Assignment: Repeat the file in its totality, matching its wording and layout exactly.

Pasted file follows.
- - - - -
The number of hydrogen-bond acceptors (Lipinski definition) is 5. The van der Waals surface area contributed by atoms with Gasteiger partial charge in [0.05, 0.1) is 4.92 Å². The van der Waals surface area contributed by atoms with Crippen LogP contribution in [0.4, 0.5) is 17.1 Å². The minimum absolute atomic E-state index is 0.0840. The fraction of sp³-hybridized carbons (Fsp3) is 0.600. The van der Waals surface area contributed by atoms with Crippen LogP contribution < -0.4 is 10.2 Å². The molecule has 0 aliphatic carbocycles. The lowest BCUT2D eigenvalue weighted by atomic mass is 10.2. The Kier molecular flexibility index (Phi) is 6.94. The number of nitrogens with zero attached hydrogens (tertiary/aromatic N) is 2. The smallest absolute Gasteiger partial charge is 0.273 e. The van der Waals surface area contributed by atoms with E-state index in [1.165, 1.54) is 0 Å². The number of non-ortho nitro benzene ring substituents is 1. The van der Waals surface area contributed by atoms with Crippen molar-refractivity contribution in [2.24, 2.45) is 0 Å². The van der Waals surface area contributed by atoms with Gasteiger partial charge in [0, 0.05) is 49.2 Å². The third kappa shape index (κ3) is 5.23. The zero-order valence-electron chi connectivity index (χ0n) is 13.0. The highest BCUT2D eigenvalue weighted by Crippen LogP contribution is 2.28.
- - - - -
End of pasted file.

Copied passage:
The number of hydrogen-bond acceptors (Lipinski definition) is 5. The van der Waals surface area contributed by atoms with Gasteiger partial charge in [0.05, 0.1) is 4.92 Å². The van der Waals surface area contributed by atoms with Crippen LogP contribution in [0.4, 0.5) is 17.1 Å². The minimum absolute atomic E-state index is 0.0840. The fraction of sp³-hybridized carbons (Fsp3) is 0.600. The van der Waals surface area contributed by atoms with Crippen LogP contribution < -0.4 is 10.2 Å². The molecule has 0 aliphatic carbocycles. The lowest BCUT2D eigenvalue weighted by atomic mass is 10.2. The Kier molecular flexibility index (Phi) is 6.94. The number of nitrogens with zero attached hydrogens (tertiary/aromatic N) is 2. The smallest absolute Gasteiger partial charge is 0.273 e. The van der Waals surface area contributed by atoms with E-state index in [1.165, 1.54) is 0 Å². The number of non-ortho nitro benzene ring substituents is 1. The van der Waals surface area contributed by atoms with Crippen molar-refractivity contribution in [2.24, 2.45) is 0 Å². The van der Waals surface area contributed by atoms with Gasteiger partial charge in [0, 0.05) is 49.2 Å². The third kappa shape index (κ3) is 5.23. The zero-order valence-electron chi connectivity index (χ0n) is 13.0. The highest BCUT2D eigenvalue weighted by Crippen LogP contribution is 2.28.